Why should you be dating
It was simple—keep the mammoth well fed with social approval and pay close attention to its overwhelming fears of nonacceptance, and you’ll be fine. So while for most of history, both our social structure and our biology evolved and adjusted at a snail’s pace together, civilization has recently developed the speed capabilities of a hare while our biology has continued snailing along.
Our bodies and minds are built to live in a tribe in 50,000BC, which leaves modern humans with a number of unfortunate traits, one of which is a fixation with tribal-style social survival in a world where social survival is no longer a real concept.
A Puppet Master can be a person you look up to who you don’t know very well—maybe even a celebrity you’ve never met—or a group of people you hold in especially high regard.
We crave the Puppet Master’s approval more than anyone’s, and we’re so horrified at the thought of upsetting the Puppet Master or feeling their nonacceptance or ridicule that we’ll do anything to avoid it.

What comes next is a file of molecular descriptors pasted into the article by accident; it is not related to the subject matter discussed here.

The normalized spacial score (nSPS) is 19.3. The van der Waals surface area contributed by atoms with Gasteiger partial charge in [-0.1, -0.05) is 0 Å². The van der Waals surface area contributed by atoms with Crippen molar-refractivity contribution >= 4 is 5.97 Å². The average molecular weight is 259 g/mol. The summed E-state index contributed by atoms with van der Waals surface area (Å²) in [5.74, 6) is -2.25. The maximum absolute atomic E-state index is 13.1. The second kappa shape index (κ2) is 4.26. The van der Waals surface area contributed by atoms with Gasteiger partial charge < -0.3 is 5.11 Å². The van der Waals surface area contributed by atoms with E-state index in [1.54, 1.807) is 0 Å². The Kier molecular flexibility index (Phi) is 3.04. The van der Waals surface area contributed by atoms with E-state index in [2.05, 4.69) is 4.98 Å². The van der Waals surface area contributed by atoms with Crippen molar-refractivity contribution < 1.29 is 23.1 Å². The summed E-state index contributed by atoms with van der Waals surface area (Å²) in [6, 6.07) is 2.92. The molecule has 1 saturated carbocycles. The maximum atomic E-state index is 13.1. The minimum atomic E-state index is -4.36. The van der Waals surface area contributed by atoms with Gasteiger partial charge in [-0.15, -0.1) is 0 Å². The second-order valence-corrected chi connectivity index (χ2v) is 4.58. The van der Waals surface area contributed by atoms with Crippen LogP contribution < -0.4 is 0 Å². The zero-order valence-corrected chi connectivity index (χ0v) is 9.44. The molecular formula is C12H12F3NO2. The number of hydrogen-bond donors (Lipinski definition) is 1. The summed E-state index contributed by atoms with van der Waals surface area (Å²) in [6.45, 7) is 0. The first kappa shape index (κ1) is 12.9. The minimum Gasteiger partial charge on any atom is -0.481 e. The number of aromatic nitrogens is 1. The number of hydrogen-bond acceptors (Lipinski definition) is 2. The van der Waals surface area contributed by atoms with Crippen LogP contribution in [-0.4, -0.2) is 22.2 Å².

Let’s call that obsession a human’s Social Survival Mammoth. But something funny has happened for humans in the last 10,000 years—their civilization has changed.
It looks something like this: Your Great Grandfather’s Social Survival Mammoth was central to his ability to endure and thrive. Sudden, quick change is something civilization has the ability to do, and the reason that can be awkward is that our evolutionary biology can’t move nearly as fast.
Mammoths look around at society to figure out what they’re supposed to do, and when it becomes clear, they jump right in.